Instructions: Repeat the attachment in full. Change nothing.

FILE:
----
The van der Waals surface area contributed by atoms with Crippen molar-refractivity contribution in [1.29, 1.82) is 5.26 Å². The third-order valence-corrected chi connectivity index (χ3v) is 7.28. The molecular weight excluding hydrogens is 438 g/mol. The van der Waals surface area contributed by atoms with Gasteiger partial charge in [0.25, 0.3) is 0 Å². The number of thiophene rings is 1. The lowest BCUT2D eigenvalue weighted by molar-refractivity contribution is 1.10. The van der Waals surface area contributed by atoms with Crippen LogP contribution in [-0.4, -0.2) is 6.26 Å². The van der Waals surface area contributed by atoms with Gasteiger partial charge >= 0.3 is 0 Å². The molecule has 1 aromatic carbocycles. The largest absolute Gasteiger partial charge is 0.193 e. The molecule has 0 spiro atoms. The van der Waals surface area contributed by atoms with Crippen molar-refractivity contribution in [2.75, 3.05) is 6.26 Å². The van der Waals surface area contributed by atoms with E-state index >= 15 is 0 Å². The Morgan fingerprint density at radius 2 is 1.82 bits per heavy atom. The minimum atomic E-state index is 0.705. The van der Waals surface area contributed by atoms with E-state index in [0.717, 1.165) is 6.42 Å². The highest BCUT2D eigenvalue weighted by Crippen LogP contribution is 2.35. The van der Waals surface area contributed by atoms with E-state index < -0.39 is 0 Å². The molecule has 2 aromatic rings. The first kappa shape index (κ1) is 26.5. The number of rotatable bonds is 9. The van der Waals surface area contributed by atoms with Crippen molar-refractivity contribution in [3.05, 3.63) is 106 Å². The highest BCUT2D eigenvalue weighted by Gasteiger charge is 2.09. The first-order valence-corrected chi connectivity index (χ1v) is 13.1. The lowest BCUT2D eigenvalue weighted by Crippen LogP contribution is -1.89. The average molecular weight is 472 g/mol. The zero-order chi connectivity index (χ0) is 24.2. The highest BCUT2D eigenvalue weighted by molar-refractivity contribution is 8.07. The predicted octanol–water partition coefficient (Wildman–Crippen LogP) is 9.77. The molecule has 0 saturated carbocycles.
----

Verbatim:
The van der Waals surface area contributed by atoms with Crippen molar-refractivity contribution in [1.29, 1.82) is 5.26 Å². The third-order valence-corrected chi connectivity index (χ3v) is 7.28. The molecular weight excluding hydrogens is 438 g/mol. The van der Waals surface area contributed by atoms with Gasteiger partial charge in [0.25, 0.3) is 0 Å². The number of thiophene rings is 1. The lowest BCUT2D eigenvalue weighted by molar-refractivity contribution is 1.10. The van der Waals surface area contributed by atoms with Crippen LogP contribution in [-0.4, -0.2) is 6.26 Å². The van der Waals surface area contributed by atoms with Gasteiger partial charge >= 0.3 is 0 Å². The molecule has 1 aromatic carbocycles. The largest absolute Gasteiger partial charge is 0.193 e. The molecule has 0 spiro atoms. The van der Waals surface area contributed by atoms with Crippen molar-refractivity contribution in [2.75, 3.05) is 6.26 Å². The van der Waals surface area contributed by atoms with E-state index >= 15 is 0 Å². The Morgan fingerprint density at radius 2 is 1.82 bits per heavy atom. The minimum atomic E-state index is 0.705. The van der Waals surface area contributed by atoms with E-state index in [0.717, 1.165) is 6.42 Å². The highest BCUT2D eigenvalue weighted by Crippen LogP contribution is 2.35. The van der Waals surface area contributed by atoms with E-state index < -0.39 is 0 Å². The molecule has 2 aromatic rings. The first kappa shape index (κ1) is 26.5. The number of rotatable bonds is 9. The van der Waals surface area contributed by atoms with Crippen molar-refractivity contribution in [3.05, 3.63) is 106 Å². The highest BCUT2D eigenvalue weighted by Gasteiger charge is 2.09. The first-order valence-corrected chi connectivity index (χ1v) is 13.1. The lowest BCUT2D eigenvalue weighted by Crippen LogP contribution is -1.89. The average molecular weight is 472 g/mol. The zero-order chi connectivity index (χ0) is 24.2. The highest BCUT2D eigenvalue weighted by molar-refractivity contribution is 8.07. The predicted octanol–water partition coefficient (Wildman–Crippen LogP) is 9.77. The molecule has 0 saturated carbocycles.